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Re: About importance of "phase" in sound recognition
On Tue, 5 Oct 2010, emad burke wrote:
> I'm exactly talking about what is called "in-sensitivity to phase". I'm
> talking about the phase information that is
> discarded in the process of MFCC feature extraction and it has been proven
> to be succesfull feature set for speech recognition.
As I said, the problem is that quite probably different things are meant
by "phase" in the classic "insensitivity to phase" claim and the speech
technology interpretation. In speech recognition FFT is applied to
decompose the signal into frequency components. FFT decomposes the signal
into sine waves with GIVEN frequencies. For example, if the signal
consists of only one sine wave, but its frequency is not among the FFT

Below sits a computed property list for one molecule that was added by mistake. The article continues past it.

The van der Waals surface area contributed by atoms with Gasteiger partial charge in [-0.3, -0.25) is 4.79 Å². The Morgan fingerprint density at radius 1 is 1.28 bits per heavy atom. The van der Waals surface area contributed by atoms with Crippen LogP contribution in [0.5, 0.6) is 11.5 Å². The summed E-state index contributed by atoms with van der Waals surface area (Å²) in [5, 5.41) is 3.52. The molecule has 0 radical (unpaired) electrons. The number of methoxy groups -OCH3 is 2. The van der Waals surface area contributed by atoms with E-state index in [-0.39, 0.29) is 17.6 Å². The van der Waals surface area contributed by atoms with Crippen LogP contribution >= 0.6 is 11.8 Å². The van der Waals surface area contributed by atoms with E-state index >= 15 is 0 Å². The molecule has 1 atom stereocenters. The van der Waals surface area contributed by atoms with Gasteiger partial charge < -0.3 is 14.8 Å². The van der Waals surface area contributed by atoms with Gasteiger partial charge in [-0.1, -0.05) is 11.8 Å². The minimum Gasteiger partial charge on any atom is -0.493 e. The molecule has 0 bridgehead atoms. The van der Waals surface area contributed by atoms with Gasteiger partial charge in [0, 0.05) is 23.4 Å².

frequencies, then you sine wave gets decomposed into a lot of sines, and
the phase information will guarantee that after summing these components,
you receive back just one sine wave. If you change the phases, the whole
thing falls apart.
I don't exactly know what the old sentence "the ear is insesitive to
phase" meant by phase, but surely not the phases of the components obtained
by FFT. So I think this if the main source of confusion.
> On the other hand, couple of years ago there was a
> publication by a mathematician (pete-cassaza) that kind of reinforced the
> argument of phase insensitivety of speech recognition, but this time
> mathematically; very briefly stating that if you have a redundant set of
> magnitude coeeficients, then phase doesnt matter at all,
This is stated too briefly. What is the mathematical meaning of "doesn't
matter"? Do you have a reference?
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